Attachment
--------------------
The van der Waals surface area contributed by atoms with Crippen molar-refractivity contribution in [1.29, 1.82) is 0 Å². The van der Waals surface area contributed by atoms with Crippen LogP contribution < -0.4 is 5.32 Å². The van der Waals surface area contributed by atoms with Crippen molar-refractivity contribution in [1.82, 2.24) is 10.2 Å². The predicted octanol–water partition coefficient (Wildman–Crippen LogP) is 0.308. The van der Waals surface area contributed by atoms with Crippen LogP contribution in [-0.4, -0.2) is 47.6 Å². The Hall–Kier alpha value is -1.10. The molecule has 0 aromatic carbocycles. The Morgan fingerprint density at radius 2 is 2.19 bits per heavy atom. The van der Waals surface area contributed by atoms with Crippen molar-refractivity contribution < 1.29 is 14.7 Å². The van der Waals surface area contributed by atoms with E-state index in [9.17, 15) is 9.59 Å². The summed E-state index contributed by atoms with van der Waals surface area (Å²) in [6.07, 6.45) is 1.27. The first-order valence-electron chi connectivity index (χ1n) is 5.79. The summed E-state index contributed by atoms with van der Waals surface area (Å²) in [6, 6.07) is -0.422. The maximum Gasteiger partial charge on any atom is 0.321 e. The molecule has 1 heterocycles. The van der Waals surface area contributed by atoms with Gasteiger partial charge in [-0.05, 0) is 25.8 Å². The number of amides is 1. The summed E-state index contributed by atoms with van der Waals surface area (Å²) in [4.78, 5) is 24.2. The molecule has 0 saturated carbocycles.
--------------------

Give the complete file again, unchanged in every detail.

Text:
The van der Waals surface area contributed by atoms with Crippen molar-refractivity contribution in [1.29, 1.82) is 0 Å². The van der Waals surface area contributed by atoms with Crippen LogP contribution < -0.4 is 5.32 Å². The van der Waals surface area contributed by atoms with Crippen molar-refractivity contribution in [1.82, 2.24) is 10.2 Å². The predicted octanol–water partition coefficient (Wildman–Crippen LogP) is 0.308. The van der Waals surface area contributed by atoms with Crippen LogP contribution in [-0.4, -0.2) is 47.6 Å². The Hall–Kier alpha value is -1.10. The molecule has 0 aromatic carbocycles. The Morgan fingerprint density at radius 2 is 2.19 bits per heavy atom. The van der Waals surface area contributed by atoms with Crippen molar-refractivity contribution < 1.29 is 14.7 Å². The van der Waals surface area contributed by atoms with E-state index in [9.17, 15) is 9.59 Å². The summed E-state index contributed by atoms with van der Waals surface area (Å²) in [6.07, 6.45) is 1.27. The first-order valence-electron chi connectivity index (χ1n) is 5.79. The summed E-state index contributed by atoms with van der Waals surface area (Å²) in [6, 6.07) is -0.422. The maximum Gasteiger partial charge on any atom is 0.321 e. The molecule has 1 heterocycles. The van der Waals surface area contributed by atoms with Gasteiger partial charge in [-0.05, 0) is 25.8 Å². The number of amides is 1. The summed E-state index contributed by atoms with van der Waals surface area (Å²) in [4.78, 5) is 24.2. The molecule has 0 saturated carbocycles.